So what is a German constitutional justice to do? Unlike US Supreme Court justices, Germany’s highest court has regularly backed the notion that international laws and treaties can override constitutional concerns in some cases. The principles laid down at Nuremberg after World War II – the idea that just because it’s the law doesn’t mean it is right - still weigh heavily on the country’s legal code, and German law bends to international will at times.
But Germany is reaching a tipping point. Whatever is wrong or right about its decision to force radical austerity on its weaker EZ partners – and much is wrong, to my mind – Germans themselves are asking when they get a vote in how their tax money is spent.
Early in the Eurozone crisis, the German electorate was in a more generous mood: the German economy was defying gravity and exports booming. But German GDP has barely budged since the start of 2011 – not a recession, but certainly a fall back to Earth. While the jobless rate is 5.5 percent – not bad, compared to 25 percent Spain, but exports and order books look slack.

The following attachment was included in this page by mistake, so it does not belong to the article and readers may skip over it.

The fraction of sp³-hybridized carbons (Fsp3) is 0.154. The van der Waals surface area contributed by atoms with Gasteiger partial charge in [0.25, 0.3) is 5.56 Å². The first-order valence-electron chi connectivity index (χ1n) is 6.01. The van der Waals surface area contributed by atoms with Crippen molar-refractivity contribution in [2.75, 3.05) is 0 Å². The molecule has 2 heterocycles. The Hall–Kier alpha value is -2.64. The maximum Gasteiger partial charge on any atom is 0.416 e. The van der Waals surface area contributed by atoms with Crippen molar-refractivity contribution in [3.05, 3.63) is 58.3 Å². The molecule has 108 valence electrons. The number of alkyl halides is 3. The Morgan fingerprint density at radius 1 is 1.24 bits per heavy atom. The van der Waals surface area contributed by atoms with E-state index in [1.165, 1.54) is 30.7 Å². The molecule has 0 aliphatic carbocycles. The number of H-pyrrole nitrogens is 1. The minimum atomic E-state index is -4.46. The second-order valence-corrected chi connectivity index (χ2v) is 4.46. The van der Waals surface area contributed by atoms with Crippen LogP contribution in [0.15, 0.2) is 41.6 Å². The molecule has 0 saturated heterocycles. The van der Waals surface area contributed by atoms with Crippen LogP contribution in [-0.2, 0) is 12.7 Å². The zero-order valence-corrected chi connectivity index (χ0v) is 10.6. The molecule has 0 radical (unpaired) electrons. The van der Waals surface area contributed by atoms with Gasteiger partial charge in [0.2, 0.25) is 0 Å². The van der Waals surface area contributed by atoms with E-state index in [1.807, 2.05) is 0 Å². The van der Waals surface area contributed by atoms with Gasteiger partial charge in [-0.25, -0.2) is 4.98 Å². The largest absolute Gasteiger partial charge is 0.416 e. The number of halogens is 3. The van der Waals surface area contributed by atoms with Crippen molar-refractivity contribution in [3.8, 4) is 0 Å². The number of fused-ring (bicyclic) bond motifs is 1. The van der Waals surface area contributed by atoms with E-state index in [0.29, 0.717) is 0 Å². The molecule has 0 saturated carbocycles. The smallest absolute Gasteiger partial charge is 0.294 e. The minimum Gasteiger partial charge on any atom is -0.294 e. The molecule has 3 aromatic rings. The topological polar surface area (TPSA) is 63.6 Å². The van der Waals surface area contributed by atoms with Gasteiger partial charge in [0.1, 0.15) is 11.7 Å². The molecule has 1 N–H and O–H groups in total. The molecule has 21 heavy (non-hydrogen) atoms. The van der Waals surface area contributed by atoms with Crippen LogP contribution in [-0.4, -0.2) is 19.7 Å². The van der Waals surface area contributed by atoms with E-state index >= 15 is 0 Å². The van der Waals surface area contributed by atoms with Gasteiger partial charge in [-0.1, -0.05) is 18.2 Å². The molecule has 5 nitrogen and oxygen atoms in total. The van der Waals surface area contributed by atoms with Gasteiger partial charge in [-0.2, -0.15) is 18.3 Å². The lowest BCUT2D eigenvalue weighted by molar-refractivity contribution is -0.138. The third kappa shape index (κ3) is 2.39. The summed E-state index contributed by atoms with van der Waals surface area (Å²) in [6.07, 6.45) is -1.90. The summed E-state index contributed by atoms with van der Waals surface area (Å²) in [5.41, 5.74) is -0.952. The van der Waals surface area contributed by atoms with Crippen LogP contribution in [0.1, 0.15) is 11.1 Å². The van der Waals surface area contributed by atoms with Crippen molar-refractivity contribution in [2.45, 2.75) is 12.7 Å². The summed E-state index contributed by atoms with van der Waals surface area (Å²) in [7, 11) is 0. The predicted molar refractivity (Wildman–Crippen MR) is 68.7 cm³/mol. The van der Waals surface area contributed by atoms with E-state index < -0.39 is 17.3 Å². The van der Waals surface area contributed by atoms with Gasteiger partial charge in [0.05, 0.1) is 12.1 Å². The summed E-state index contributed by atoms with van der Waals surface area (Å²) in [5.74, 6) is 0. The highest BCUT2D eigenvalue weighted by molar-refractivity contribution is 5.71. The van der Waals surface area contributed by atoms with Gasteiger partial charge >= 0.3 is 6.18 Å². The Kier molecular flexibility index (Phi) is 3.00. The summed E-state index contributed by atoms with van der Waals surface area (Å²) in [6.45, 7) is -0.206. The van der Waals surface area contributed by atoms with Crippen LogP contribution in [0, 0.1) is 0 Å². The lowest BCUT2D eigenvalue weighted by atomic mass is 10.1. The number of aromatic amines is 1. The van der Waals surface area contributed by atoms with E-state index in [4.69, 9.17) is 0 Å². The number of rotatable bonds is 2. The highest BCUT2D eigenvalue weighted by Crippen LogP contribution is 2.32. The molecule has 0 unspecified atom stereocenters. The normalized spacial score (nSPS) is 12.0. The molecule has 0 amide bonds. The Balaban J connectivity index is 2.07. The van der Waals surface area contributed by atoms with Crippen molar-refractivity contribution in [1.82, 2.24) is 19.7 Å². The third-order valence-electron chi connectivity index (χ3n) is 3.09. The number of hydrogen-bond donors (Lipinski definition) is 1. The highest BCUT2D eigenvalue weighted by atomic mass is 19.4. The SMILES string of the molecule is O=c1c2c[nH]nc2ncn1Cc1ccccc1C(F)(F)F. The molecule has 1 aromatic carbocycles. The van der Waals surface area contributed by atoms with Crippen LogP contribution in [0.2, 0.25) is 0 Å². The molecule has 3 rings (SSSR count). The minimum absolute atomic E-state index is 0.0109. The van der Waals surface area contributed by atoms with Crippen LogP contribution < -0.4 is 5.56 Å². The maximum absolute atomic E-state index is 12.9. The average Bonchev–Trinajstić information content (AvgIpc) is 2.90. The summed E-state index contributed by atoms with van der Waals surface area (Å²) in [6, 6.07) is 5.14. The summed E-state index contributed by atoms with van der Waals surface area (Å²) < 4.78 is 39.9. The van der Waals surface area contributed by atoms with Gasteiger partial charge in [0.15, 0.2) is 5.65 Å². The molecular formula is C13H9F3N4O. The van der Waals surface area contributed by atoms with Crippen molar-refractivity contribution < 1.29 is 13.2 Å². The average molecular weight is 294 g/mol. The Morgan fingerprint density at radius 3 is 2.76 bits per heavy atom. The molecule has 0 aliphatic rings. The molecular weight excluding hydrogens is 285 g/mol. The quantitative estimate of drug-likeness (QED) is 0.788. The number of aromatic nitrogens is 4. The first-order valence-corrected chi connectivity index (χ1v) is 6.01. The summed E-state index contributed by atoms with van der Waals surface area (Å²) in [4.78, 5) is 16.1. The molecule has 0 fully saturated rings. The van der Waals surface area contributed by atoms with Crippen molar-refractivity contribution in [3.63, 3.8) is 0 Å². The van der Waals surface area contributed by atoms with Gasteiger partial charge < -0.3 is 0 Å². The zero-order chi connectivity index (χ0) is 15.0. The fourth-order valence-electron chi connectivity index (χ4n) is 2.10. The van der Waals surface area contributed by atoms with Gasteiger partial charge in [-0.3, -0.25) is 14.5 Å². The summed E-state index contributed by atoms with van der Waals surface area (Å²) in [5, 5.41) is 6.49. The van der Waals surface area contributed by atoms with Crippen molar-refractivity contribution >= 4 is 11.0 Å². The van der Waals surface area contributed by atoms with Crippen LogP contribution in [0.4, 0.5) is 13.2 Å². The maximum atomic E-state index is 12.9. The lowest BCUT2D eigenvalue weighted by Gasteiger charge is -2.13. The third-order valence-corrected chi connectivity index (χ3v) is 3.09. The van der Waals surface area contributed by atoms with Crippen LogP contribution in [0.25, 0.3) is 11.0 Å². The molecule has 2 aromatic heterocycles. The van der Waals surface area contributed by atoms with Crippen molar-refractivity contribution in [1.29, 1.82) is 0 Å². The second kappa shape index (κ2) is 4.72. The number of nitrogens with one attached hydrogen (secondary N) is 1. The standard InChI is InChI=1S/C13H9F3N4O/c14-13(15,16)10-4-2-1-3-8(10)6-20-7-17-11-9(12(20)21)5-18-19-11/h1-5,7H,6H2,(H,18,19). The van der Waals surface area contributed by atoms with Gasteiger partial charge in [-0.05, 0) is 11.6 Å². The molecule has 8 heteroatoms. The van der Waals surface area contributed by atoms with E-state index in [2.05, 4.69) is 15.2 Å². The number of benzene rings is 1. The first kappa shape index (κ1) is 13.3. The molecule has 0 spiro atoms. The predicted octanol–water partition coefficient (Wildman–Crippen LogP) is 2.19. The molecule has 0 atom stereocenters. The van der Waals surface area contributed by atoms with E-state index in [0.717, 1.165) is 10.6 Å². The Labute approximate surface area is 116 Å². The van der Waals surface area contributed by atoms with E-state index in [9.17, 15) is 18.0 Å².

Politically, there is no doubt that the bailouts of Greece and other countries are viewed by most Germans as an unfair handout to less hard working cultures. This is not entirely fair, as I’ve frequently written. The fact is, like the US and its Chinese creditor, there is a co-dependency here. German banks would not have overextended themselves in the “periphery” if German industry wasn’t making a killing there. The enlarged euro currency zone turned parochial German manufacturing companies into regional and then global powerhouses, pushing national favourites into bankruptcy. So there’s plenty of blame to go around.
Still, the ugly mood and German exasperation makes Thursday’s ruling a crucial, potentially critical moment. While the ESM rescue pool is jointly funded, Germany’s share is much larger than others at 27 percent. Since the bailouts of weaker EU states began in 2010, according to the German think tank Ifo, Germany has exposed itself to some $831 billion worth of liabilities to prevent Eurozone members Greece, Ireland and Portugal from bankruptcy – and this doesn’t include the many billions in dicey loans to these countries made by Germany’s leading banks, which would have to be bailed out, too, if a default were to occur.